Page 3580 - Week 11 - Thursday, 22 September 2005

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had been identified in other jurisdictions following major bushfires and had focused on the contentious issue of whether to stay and protect houses or to evacuate before the fire approached areas. The evacuation strategy is part of the ACT emergency management plan.

The ACT has adopted an all-hazards warning system. The system is intended to provide clear information to the community on the likelihood that an incident will occur that will require evacuation or alternative action. It provides direction on the actions required by ACT Policing, the ESA and other agencies, and a public information message. The message is preceded by the standard emergency warning signal. The levels of warning comprise blue, which is potential impact within 24 hours; yellow, probable impact within 12 hours; orange, certain impact between four and 12 hours; red, immediate impact within the next four hours; and white, return after the threat or danger to residents has passed.

The ACT handy map in the Yellow Pages is intended to provide a simple means to communicate the location of an incident of the likely area in relation to the warning system. The alphanumerical grid covers the ACT and surrounding region. The community is asked to identify the grid squares in which they live and work and those where special needs members of their family are located. This is a key requirement in larger scale incidents and is used in north Queensland for cyclone tracking.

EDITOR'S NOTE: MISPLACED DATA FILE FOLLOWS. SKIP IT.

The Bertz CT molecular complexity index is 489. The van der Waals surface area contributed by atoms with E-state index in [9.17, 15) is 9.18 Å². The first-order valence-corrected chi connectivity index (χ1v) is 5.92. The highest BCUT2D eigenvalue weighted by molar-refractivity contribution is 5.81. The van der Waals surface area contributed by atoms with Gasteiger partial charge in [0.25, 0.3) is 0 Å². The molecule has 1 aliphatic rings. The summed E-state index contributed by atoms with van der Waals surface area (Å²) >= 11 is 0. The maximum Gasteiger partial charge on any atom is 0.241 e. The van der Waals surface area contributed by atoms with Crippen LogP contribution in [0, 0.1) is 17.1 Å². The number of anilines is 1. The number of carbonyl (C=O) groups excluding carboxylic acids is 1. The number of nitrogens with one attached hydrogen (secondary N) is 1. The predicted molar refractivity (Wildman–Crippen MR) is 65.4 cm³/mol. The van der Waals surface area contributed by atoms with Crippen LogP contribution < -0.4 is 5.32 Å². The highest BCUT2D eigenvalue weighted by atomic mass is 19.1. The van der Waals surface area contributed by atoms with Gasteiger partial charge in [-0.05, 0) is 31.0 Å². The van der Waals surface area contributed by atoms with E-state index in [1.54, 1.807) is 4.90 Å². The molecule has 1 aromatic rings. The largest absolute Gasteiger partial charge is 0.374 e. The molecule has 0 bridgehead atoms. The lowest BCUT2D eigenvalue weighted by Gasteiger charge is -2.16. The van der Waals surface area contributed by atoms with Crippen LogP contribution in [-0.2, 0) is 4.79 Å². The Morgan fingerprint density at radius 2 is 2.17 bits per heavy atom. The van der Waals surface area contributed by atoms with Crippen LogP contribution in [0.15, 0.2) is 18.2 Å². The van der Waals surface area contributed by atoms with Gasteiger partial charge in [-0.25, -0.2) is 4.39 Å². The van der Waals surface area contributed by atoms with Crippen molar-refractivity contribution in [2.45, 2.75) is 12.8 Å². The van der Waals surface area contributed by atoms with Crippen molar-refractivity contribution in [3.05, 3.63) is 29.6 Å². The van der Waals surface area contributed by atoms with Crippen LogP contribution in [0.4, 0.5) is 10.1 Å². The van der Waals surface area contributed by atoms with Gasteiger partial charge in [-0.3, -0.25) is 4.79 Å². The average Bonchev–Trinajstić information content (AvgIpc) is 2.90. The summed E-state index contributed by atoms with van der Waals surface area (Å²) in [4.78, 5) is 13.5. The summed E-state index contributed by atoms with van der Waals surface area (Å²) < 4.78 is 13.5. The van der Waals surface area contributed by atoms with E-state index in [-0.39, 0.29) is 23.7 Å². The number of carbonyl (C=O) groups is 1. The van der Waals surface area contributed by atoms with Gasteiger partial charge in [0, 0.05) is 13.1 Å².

The ESA is rightly proud of its media memorandum of understanding. Its purpose is to provide a reliable flow of information to the community through the media. This overcomes reliance on mobile/fixed telephone and internet services that may not be operating during a major emergency. The ACT is the first jurisdiction to have an approved MOU with all media organisations—TV, radio and print—that establishes a partnership in the dissemination of information. The MOU includes the provision of timely and accurate information from the ESA to the media organisations through liaison officers; the provision of pooled recordings and photographs; training and deployment of accredited journalists; and participation in simulated exercises and activities to develop procedures.

Operational analysis is an essential action that is intended to maintain best practice within the ACT. Operational analysis will occur through simulated incidents/discussion exercises for existing areas, and to guide risk assessments and planning considerations in proposed new developments. The development of partnerships with the community provides a greater capacity to manage complex situations and enables the emergency services to better deal with the specific incident. Its strength lies in a shared knowledge of all hazards, shared responsibilities and provision of reliable and timely information.

ESA and the ACT land managers have been working closely together to be ready for the next fire season. Since last fire season land management agency firefighting staff have increased their skill levels by attending a number of nationally recognised training courses, including four-wheel drive, incident planning, incident operations, navigate in urban and rural environments, and operate pumps. Land management agency staff also participated in a major remote area firefighting exercise.

Twelve land management agency firefighting staff have received their certificate II in firefighting operations, while four received their national firefighting medal, recognising

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